Maryland employers should review their leave policies as well as how their leave policies are actually administered to ensure that they are compliant with the MFLA. Employers may also consider adopting call-in procedures for employees who wish to use leave on a basis that does not discriminate against employees covered by the MFLA. Further verification procedures may be helpful to confirm that the leave taken is for the illness of an immediate family member. Finally, employers in Maryland always have the option to limit the amount of paid leave available to new employees, so long as they are not subject to a collective bargaining agreement. However, it is important to remember that current Maryland law may limit whether an employer can decrease vacation leave benefits available to incumbent employees.

Other Legislative Changes in this Session of the General Assembly

  • The Workplace Fraud Act of 2009 (SB-909): This statute creates a presumption that work performed in the construction and landscape industries is performed by employees, and not by independent contractors. In short, this bill increases fines and penalties for some employers whose employees have been misclassified as independent contractors. If challenged, employers in these industries must satisfy the requirements of the rigorous "ABC DLLR" test in order to avoid liability. This law (as well as comments by the DLLR) strongly indicates increased enforcement efforts by the DLLR in these industries and others in the future.
  • Discrimination in Employment – Expansion of Disability Rights (SB-670): This statute codifies specific existing regulations of the Maryland Commission on Human Relations as they relate to defining disability. For example, the law expands the statutory definition of disability to include "a record of having a physical or mental impairment" and "being regarded as having a physical or mental impairment." Moreover, it prohibits an employer or labor organization from failing or refusing to make a reasonable accommodation for the known disability of an otherwise qualified employee or applicant who has opposed any prohibited employment practice or participated in an investigation or hearing related to a discrimination charge.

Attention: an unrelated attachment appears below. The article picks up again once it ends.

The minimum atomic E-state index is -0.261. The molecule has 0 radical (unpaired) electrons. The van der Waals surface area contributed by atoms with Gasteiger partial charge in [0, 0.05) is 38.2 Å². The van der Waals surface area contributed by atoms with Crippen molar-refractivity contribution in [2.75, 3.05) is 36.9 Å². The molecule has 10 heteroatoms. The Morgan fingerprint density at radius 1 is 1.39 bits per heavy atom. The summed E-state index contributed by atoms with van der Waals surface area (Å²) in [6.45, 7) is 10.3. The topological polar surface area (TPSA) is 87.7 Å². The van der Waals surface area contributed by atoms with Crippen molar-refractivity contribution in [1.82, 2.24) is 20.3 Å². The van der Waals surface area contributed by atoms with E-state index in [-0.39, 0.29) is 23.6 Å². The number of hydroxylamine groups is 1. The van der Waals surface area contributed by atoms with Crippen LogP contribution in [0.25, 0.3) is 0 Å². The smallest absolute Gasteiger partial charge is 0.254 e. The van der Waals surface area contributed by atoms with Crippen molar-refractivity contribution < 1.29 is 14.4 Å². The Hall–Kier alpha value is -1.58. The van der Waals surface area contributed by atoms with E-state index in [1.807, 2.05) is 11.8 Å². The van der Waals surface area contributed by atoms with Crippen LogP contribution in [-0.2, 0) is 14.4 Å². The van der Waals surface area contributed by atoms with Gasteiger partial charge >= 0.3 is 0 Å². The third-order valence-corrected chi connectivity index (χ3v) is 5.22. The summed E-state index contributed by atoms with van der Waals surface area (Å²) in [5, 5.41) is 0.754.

The law does not codify the Commission's definitions of "major life activities" or "qualified individual with a disability." Notably, the law (and regulations) differ in some material ways from the recently amended federal ADA, so it will be important to analyze a request for an accommodation under both laws.

  • Maryland's Lilly Ledbetter Fair Pay Restoration Act of 2009 (SB-368): The relief afforded to plaintiffs by the federal Lilly Ledbetter Fair Pay Act of 2009 has been expanded to state claims by Maryland's Lilly Ledbetter Fair Pay Restoration Act of 2009. While it is not entirely clear what the full effect of this law will be, it is clear that where an alleged discriminatory practice can be claimed to have had an effect on an employee's pay, the employee may now recover back pay for up to two years prior to the filing of the complaint, based upon discriminatory pay practices that may have occurred decades earlier. In fact, at least one state court has now held that allegations, which were based upon demotions that had occurred 16 years prior to the filing of the claim (and resulted in a pay reduction), were timely under the new legislation. Similarly, claims are not necessarily limited to raises, but can also include denied promotions, demotions, transfers, reassignments, tenure decisions, suspensions, and other discipline — any employment decision that has the potential to affect pay. This legislation is scheduled to take effect on October 1, 2009. As with the federal Fair Pay Act, Maryland employers are advised to review their document retention policies carefully in light of this expanded state cause of action.

H. Tor Christensen is Of Counsel and Steven E. Kaplan is an Associate in Littler Mendelson's Washington, D.C. office. If you would like further information, please contact your Littler attorney at 1.888.Littler,, Mr. Christensen at, or Mr. Kaplan at

Information contained in this publication is intended for informational purposes only and does not constitute legal advice or opinion, nor is it a substitute for the professional judgment of an attorney.